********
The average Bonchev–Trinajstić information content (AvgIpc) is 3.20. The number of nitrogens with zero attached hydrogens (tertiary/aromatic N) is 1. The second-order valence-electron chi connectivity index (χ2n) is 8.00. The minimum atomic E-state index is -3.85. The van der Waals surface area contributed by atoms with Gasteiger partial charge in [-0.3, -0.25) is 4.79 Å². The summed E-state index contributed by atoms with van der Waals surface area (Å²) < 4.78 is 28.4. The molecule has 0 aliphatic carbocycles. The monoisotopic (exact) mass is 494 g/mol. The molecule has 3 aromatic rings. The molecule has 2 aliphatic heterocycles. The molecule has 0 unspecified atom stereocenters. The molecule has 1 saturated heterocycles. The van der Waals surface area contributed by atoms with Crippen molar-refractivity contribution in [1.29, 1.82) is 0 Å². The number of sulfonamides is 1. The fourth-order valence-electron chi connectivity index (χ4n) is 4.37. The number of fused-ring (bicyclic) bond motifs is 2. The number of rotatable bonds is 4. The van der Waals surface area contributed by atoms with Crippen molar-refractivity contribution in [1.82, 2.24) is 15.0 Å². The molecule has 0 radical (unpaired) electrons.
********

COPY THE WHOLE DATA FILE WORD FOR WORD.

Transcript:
The average Bonchev–Trinajstić information content (AvgIpc) is 3.20. The number of nitrogens with zero attached hydrogens (tertiary/aromatic N) is 1. The second-order valence-electron chi connectivity index (χ2n) is 8.00. The minimum atomic E-state index is -3.85. The van der Waals surface area contributed by atoms with Gasteiger partial charge in [-0.3, -0.25) is 4.79 Å². The summed E-state index contributed by atoms with van der Waals surface area (Å²) < 4.78 is 28.4. The molecule has 0 aliphatic carbocycles. The monoisotopic (exact) mass is 494 g/mol. The molecule has 3 aromatic rings. The molecule has 2 aliphatic heterocycles. The molecule has 0 unspecified atom stereocenters. The molecule has 1 saturated heterocycles. The van der Waals surface area contributed by atoms with Crippen molar-refractivity contribution in [1.29, 1.82) is 0 Å². The number of sulfonamides is 1. The fourth-order valence-electron chi connectivity index (χ4n) is 4.37. The number of fused-ring (bicyclic) bond motifs is 2. The number of rotatable bonds is 4. The van der Waals surface area contributed by atoms with Crippen molar-refractivity contribution in [1.82, 2.24) is 15.0 Å². The molecule has 0 radical (unpaired) electrons.